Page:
You know, the real question here is: where are all the parents? It's like some kind of juvenile delinquency apocalypse. Which would also be a great punk band name.
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River City Ransom, originally released as Downtown Nekketsu Monogatari (ダウンタウン熱血物語 Dauntaun Nekketsu Monogatari?, lit. "Downtown Hot-Blooded Story") or Downtown Nekketsu Story in Japan and later as Street Gangs in PAL regions, is an open world action role-playing beat 'em up video game for the Family Computer/NES. It was developed by Technōs Japan and originally released in Japan on April 25, 1989. It is the third game in Technos' Kunio-kun series released for the console, preceded by Renegade and Super Dodge Ball. Like its predecessors, River City Ransom underwent great changes in its storyline and graphical presentation during its localization in order to make the game more palatable in the Western market. It was one of the first console games published by North American subsidiary American Technos.
Remakes of the game have been released for the Sharp X68000, PC-Engine Super CD-ROM², and Game Boy Advance (GBA). The NES version was re-released on Wii's Virtual Console in 2007 as well as Wii U's Virtual Console in October 2015. It was also released on the 3DS Virtual Console in the PAL Regions in July 25, 2013 and in North America in November 14, 2013.
The plot follows high school students Alex and Ryan as they cross River City in an attempt to rescue River City High and Ryan's girlfriend Cyndi from the clutches of a villain called "Slick". Along the way, they battle with gangs of students (with names such as "The Generic Dudes", "The Frat Guys", "The Jocks" or "The Squids") and several gang leaders which act as bosses or sub-bosses.
River City Ransom is a beat 'em up game with action role-playing elements. The game is non-linear, allowing players to explore an open world, in a sandbox manner. The fighting style is very similar to Double Dragon, in that the player can move freely around the screen while pressing buttons to punch, kick, or jump. Objects such as brass knuckles, steel pipes, and trashcans can be used as melee weapons or thrown at enemies. However, the characters' effectiveness in battle is determined by several statistics and their knowledge of fighting techniques, such as Grand Slam, Stone Hands, and Dragon Feet, which are purchased as books in shops throughout the city using funds recovered from defeated gang members. This loot may also be spent on various food items and spa treatments which serve to not only revitalize the player's stats, but may also permanently increase attributes like "Punch" and "Kick" (Foods and items offer varying levels of improvement).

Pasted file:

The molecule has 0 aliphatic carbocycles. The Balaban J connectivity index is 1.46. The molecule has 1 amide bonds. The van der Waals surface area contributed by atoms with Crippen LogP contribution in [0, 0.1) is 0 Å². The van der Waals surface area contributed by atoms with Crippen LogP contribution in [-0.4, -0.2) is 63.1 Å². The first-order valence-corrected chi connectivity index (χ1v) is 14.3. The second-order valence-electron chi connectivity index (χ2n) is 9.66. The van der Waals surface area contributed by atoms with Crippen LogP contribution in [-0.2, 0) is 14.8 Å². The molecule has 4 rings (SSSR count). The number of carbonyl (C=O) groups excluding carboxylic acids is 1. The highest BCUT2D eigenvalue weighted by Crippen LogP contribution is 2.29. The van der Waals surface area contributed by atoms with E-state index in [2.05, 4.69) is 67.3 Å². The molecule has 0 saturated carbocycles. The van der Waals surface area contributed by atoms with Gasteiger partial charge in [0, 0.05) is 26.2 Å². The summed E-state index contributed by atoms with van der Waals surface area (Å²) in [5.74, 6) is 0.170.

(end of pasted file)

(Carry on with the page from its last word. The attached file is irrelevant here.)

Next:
The player can input passwords that keep track of their character's stats, skills, possessions, money, and defeated bosses. There are a total of nine gangs in the original NES version (which are distinguished by the color of their t-shirts) whom the player will encounter during the course of the game, each with their own characteristics and attacking patterns.
River City Ransom is an English localization of the Family Computer video game Downtown Nekketsu Monogatari, which is the third title starring Technōs Japan's mascot character Kunio, who previously appeared in Nekketsu Kōha Kunio-kun and Nekketsu Kōkō Dodgeball Bu (the Japanese versions of Renegade and Super Dodge Ball respectively). This is the first game in the series where Kunio teams up with his rival Riki, who fought against Kunio in the previous games. The gangs the players fight in the Famicom version are all students from different high schools and many of the characters introduced in this game would reappear in subsequent Kunio-kun games (particularly those that were directed by Sekimoto and Yoshida).
In addition to anglicizing all of the characters' and locations' names, as well as the game's dialog in the English translation, the characters' sprites were also redrawn, replacing their Japanese school uniforms with t-shirts and jeans.
The number of difficulty settings was reduced from three to two (the easiest difficulty setting was removed and the Medium setting in the Famicom version became the Novice setting in the NES version) and an alternate 2-player mode (2P Play B) which disables player-against-player damage was removed too. In addition to a Password feature, the Japanese version also features support for the Turbo File, a peripheral released only in Japan that allows the player to save and load game data.
River City Ransom. (2016, January 11). In Wikipedia, The Free Encyclopedia.